By Ignacio Ortega
Moscow, Mar 27 (efe-epa).- Europe’s most populous city is shutting down to contain the spread of the Covid-19 coronavirus. After Friday, Muscovites can look forward to a week of enforced vacation spent inside their homes, as even walks in the park are prohibited.
“Stay Home! Protect your health and that of your loved ones!” is the message displayed on signs and giant screens across Moscow and recited over the public address system on the metro.
While President Vladimir Putin has not placed any part of Russia under quarantine, all entertainment and leisure venues in the capital have been ordered to close.
Moscow accounts for more than half of Russia’s 1,036 confirmed cases of Covid-19 and for all four of the deaths blamed on the illness.
Putin proclaimed a nationwide paid holiday from March 28 to April 5, but the call for people to stay home is so far limited to Moscow, though Russians in other parts of the nation have been urged to stay away from the capital.
Municipal authorities here began by closing schools, barring large gatherings and imposing a mandatory quarantine on people over 65 and those with chronic health problems.
The next step taken by Moscow Mayor Sergey Sobyanin was to shut down museums, libraries, public swimming pools and gyms.
And after the president proclaimed a week of paid leave for all Russians, the mayor escalated the social distancing campaign by shuttering the city’s bars, restaurants, nightclubs, saunas and all non-essential businesses.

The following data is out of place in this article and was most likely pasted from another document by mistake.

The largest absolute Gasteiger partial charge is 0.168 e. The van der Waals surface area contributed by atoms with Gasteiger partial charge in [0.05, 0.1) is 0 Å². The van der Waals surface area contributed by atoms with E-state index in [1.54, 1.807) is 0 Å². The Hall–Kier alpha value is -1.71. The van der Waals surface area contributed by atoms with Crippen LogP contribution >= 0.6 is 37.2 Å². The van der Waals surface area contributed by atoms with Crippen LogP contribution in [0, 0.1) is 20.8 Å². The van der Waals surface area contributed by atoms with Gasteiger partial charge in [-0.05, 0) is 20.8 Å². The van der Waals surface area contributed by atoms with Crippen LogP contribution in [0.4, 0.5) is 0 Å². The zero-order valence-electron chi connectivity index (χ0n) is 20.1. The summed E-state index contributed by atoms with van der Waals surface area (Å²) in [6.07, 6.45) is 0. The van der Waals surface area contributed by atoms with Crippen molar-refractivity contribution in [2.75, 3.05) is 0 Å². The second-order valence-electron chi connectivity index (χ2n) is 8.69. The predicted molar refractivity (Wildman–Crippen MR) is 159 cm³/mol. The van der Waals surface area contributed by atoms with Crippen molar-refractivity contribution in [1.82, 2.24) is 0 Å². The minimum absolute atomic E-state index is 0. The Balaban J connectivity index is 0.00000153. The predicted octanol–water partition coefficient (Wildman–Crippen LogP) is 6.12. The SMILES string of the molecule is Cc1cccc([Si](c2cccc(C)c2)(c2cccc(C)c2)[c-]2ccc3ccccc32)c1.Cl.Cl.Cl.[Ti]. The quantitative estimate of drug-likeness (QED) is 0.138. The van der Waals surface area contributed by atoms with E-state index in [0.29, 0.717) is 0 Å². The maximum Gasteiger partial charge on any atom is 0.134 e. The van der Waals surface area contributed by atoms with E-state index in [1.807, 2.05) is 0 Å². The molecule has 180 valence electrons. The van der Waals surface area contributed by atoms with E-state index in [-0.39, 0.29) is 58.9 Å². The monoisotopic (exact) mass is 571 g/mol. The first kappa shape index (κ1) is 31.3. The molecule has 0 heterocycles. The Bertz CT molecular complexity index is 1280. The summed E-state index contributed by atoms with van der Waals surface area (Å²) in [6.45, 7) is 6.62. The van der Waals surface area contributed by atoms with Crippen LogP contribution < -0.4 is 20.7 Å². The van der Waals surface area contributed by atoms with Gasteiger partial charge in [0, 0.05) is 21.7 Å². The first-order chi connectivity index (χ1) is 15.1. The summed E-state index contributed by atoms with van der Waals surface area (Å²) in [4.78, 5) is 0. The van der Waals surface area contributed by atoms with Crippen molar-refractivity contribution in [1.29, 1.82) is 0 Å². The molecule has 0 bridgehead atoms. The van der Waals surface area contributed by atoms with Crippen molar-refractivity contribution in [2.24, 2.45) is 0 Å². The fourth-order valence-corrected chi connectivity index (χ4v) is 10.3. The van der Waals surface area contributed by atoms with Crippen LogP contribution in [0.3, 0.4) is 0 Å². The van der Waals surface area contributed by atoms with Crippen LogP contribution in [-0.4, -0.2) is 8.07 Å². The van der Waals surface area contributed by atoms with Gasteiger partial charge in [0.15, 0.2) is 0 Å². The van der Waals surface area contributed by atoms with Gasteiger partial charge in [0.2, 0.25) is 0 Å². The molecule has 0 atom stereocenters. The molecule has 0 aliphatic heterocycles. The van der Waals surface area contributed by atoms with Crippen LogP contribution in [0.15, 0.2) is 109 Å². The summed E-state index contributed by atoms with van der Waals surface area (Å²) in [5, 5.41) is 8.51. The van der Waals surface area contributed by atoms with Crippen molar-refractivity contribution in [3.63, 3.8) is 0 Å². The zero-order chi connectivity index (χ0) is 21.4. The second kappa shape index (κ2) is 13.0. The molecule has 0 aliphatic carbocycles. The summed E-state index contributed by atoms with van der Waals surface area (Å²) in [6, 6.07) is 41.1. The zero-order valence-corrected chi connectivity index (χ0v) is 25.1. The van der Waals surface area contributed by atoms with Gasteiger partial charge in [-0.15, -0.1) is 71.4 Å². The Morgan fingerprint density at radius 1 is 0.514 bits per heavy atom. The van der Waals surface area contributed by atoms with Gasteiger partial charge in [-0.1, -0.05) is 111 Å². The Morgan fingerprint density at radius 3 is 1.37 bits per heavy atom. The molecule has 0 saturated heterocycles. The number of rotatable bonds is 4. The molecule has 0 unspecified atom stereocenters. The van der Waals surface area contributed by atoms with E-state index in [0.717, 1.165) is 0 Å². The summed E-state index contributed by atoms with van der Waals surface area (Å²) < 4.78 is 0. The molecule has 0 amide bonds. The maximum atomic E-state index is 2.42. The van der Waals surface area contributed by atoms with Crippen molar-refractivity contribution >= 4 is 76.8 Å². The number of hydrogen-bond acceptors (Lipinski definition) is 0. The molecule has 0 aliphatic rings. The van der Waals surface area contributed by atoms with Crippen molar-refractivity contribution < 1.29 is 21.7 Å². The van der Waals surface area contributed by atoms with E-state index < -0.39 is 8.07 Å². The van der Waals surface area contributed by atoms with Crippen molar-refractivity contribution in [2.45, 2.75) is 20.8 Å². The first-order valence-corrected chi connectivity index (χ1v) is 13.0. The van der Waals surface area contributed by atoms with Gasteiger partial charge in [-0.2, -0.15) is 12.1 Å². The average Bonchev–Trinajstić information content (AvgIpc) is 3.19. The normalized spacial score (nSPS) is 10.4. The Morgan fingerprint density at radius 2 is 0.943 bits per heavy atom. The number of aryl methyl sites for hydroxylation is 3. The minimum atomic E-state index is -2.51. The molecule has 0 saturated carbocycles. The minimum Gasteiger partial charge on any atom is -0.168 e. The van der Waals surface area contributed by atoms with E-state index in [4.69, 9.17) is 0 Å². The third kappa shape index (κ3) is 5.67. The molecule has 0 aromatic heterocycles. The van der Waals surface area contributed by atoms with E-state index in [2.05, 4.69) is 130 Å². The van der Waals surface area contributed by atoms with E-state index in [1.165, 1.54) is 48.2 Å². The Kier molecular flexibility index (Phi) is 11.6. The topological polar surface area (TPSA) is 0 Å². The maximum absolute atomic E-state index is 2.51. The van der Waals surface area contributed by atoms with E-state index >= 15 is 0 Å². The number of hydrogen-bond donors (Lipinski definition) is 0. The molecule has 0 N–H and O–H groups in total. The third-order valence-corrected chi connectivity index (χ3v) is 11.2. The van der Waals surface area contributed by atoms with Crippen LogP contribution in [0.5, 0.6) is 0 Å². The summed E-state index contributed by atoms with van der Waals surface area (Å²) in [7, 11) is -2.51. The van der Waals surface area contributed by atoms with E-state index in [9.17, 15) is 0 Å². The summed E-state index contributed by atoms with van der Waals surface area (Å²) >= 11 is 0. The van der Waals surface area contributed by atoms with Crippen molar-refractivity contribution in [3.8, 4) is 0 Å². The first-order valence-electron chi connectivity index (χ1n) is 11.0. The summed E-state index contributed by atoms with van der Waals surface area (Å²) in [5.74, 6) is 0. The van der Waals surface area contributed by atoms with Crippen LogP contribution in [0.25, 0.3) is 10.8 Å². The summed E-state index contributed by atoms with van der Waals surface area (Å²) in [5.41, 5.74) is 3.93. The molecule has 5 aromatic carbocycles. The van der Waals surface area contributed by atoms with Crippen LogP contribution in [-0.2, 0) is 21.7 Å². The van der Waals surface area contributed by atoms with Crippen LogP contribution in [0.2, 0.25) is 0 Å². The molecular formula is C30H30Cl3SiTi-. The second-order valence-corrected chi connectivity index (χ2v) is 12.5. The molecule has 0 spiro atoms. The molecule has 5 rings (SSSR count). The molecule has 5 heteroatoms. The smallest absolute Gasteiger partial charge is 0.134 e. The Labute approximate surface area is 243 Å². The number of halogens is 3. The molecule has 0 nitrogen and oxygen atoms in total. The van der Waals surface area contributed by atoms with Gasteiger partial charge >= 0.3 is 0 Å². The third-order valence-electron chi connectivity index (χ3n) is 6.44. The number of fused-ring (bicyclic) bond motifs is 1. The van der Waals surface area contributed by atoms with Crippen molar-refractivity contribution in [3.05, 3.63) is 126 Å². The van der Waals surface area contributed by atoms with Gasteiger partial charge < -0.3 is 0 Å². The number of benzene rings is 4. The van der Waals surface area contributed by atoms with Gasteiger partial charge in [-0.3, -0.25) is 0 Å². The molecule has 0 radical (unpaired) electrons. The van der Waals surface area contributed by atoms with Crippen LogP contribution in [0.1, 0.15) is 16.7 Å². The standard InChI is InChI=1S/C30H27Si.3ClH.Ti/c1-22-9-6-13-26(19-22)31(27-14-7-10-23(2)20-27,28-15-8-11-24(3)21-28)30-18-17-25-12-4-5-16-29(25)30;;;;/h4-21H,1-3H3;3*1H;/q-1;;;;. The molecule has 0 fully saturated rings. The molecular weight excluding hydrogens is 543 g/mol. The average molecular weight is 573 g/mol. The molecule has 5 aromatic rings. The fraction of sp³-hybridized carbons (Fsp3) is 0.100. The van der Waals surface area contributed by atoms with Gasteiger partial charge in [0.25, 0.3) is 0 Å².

The closures have extended to institutions that remained open even during the dark days of World War II, such as the Bolshoi Ballet.
Establishments selling food are allowed to remain in operation.
But an employee at a farmer’s market on Moscow’s north side told Efe that trade has collapsed. “For days, nobody comes. They may as well close us down,” he said.
Pharmacies, banks, funeral parlors, utilities and transportation facilities and churches can also remain open.
While Russia’s senior Muslim clergy canceled the traditional Friday prayers at mosques, the Russian Orthodox hierarchy that churches must keep their doors open to comfort the faithful during a stressful time.
The hierarchy denounced as illegal an order by the municipal government of St. Petersburg to suspend religious services and to emphasize the point, Patriarch Kirill plans to personally officiate next Sunday at Russia’s most imposing Orthodox church, the Cathedral of Christ the Savior in Moscow.
A day before the official start of the shutdown, the Moscow Metro – typically used by 10 million people a day – was virtually empty Friday, and the same could be said of the city’s trams and buses.
Gorky Park, the capital’s most popular green space, closed a day ago and the Soviet-era VDNKh exhibition ground has the appearance of a ghost town, with just a handful of visitors instead of the tens of thousands who would normally throng the site on a Friday to stroll among the pavilions and skate on Moscow’s largest ice rink.
Muscovites who have country homes began streaming out of the capital late Thursday to spend the lockdown at their dachas.
But the residents who have no other option than to remain the city will not be alone, as members of the Medical Volunteers group are deployed throughout Moscow to help people cope.
“We are medical students who cross the city showing people how to wash their hands, put on gloves and masks. We also work with the coronavirus patients in the hospitals,” Irina told Efe while giving a demonstration outside a busy supermarket.